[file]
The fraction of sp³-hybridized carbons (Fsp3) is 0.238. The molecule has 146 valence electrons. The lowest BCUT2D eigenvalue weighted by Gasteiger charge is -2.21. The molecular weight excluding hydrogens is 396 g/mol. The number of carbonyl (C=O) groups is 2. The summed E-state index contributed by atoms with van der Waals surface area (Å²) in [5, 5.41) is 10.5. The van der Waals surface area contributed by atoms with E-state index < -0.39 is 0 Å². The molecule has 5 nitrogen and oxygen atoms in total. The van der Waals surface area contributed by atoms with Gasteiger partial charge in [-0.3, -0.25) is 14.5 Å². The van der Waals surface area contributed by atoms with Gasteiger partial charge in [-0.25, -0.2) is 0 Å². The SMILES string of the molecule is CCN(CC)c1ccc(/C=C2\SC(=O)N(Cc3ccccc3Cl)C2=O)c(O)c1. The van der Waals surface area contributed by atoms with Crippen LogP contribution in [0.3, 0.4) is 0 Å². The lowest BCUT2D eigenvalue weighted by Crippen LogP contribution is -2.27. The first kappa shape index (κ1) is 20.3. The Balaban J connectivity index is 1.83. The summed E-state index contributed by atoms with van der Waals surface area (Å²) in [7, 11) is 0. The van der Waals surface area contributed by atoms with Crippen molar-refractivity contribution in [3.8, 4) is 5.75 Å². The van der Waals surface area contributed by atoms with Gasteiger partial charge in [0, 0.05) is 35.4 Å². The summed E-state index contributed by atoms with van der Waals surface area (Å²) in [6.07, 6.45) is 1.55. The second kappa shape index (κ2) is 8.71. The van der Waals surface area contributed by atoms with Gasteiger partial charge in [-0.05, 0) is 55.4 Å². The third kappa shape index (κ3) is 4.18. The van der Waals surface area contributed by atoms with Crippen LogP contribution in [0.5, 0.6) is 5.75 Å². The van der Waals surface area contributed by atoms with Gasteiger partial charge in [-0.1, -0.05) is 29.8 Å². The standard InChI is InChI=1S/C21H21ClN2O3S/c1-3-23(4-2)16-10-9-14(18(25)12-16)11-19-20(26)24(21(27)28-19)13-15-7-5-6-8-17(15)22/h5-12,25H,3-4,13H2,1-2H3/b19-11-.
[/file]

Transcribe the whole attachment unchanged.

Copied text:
The fraction of sp³-hybridized carbons (Fsp3) is 0.238. The molecule has 146 valence electrons. The lowest BCUT2D eigenvalue weighted by Gasteiger charge is -2.21. The molecular weight excluding hydrogens is 396 g/mol. The number of carbonyl (C=O) groups is 2. The summed E-state index contributed by atoms with van der Waals surface area (Å²) in [5, 5.41) is 10.5. The van der Waals surface area contributed by atoms with E-state index < -0.39 is 0 Å². The molecule has 5 nitrogen and oxygen atoms in total. The van der Waals surface area contributed by atoms with Gasteiger partial charge in [-0.3, -0.25) is 14.5 Å². The van der Waals surface area contributed by atoms with Gasteiger partial charge in [-0.25, -0.2) is 0 Å². The SMILES string of the molecule is CCN(CC)c1ccc(/C=C2\SC(=O)N(Cc3ccccc3Cl)C2=O)c(O)c1. The van der Waals surface area contributed by atoms with Crippen LogP contribution in [0.3, 0.4) is 0 Å². The lowest BCUT2D eigenvalue weighted by Crippen LogP contribution is -2.27. The first kappa shape index (κ1) is 20.3. The Balaban J connectivity index is 1.83. The summed E-state index contributed by atoms with van der Waals surface area (Å²) in [7, 11) is 0. The van der Waals surface area contributed by atoms with Crippen molar-refractivity contribution in [3.8, 4) is 5.75 Å². The van der Waals surface area contributed by atoms with Gasteiger partial charge in [0, 0.05) is 35.4 Å². The summed E-state index contributed by atoms with van der Waals surface area (Å²) in [6.07, 6.45) is 1.55. The second kappa shape index (κ2) is 8.71. The van der Waals surface area contributed by atoms with Gasteiger partial charge in [-0.05, 0) is 55.4 Å². The third kappa shape index (κ3) is 4.18. The van der Waals surface area contributed by atoms with Crippen LogP contribution in [0.5, 0.6) is 5.75 Å². The van der Waals surface area contributed by atoms with Gasteiger partial charge in [-0.1, -0.05) is 29.8 Å². The standard InChI is InChI=1S/C21H21ClN2O3S/c1-3-23(4-2)16-10-9-14(18(25)12-16)11-19-20(26)24(21(27)28-19)13-15-7-5-6-8-17(15)22/h5-12,25H,3-4,13H2,1-2H3/b19-11-.